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Adaptable Process Model
Checklists:
Software Requirements Elicitation



IMPORTANT NOTICE: The complete Adaptable Process Model (APM) is provided for informational purposes and for assessment by potential users. The APM is copyrighted material and may not be downloaded, copied, or extracted for use in actual project work. The full hypertext (html) version of the APM may be licensed for use and customization within your organization. Contact R.S. Pressman & Associates, Inc. for complete licensing information.

Preparing for Software Requirements Elicitation

    Eliciting requirements need not be like pulling teeth … but sometimes it is. The problem is lack of preparation by the software engineer and lack of interest by the organization or person requesting the work. You'd think that the customer would be very interested, since the software to be built solves a problem that the customer has. But often, the customer expects the developer to "know" and has little interest in spending time doing "computer stuff." A mistake, no doubt, but reality none the less. For this checklist, the more questions that elicit a negative response, the higher the risk that the elicitation work will fail.

    • Is there a written request for the work to be done?
    • Does the written request outline the problem to be solved, the output to be produced, and the input that will be required?
    • Does the written request have a single named author?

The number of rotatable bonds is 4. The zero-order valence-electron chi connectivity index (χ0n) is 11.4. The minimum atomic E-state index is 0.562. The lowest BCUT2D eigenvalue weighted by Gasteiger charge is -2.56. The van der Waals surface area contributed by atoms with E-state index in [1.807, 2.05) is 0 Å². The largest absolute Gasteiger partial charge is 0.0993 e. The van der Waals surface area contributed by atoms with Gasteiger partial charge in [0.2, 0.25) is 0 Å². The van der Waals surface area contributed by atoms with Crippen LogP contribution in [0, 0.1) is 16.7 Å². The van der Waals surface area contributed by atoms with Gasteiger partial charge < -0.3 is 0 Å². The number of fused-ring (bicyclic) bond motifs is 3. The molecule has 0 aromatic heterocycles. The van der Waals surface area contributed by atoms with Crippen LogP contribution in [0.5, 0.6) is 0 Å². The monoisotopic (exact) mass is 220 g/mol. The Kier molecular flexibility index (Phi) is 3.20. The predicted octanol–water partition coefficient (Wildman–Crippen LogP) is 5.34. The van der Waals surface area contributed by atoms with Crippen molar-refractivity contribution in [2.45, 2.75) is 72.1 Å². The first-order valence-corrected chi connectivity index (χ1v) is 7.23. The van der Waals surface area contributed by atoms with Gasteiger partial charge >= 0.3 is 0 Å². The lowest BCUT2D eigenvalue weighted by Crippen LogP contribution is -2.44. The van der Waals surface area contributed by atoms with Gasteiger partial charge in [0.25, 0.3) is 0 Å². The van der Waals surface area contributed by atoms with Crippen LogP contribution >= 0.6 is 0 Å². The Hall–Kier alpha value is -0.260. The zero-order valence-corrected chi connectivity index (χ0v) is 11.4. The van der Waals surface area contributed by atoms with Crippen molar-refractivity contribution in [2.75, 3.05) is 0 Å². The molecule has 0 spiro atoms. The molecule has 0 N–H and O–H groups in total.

• Does the named author have authority to make decisions about the request?
    • Is the person doing requirement elicitation familiar with the business area under consideration?
    • Is the person doing requirement elicitation familiar with local jargon, business issues, personnel and politics?
    • Has a formal meeting been requested with the customer?
    • Has an agenda for the meeting been established; have ground rules for the meeting been defined; have all people who need to attend been invited?
    • Has a "definition mechanism" been defined?
    • Is the customer willing to attend the meeting(s)?
    • Have context-free questions (SEPA, 5/e, p. 275) been asked and answered?
    • Have written usage scenarios been developed as part of the elicitation activity?
    • Has the customer walked through the usage scenarios? Have inaccuracies and modification been specified?
    • Have basic output objects been fully defined?
    • Have input object been defined?
    • Have the functions to be implemented been defined, decomposed and tied to usage scenarios?
    • Has the behavior of the system been fully defined (from the customer's viewpoint) under various operating conditions?
    • Have user interface characteristics been discussed and defined?
    • Has earned value been determined for customer requirements?
    • Have constraints and limitation been identified?
    • Have requirements been ranked by importance to the customer?
    • Have review(s) been conducted for all information collected as part of requirements elicitation?


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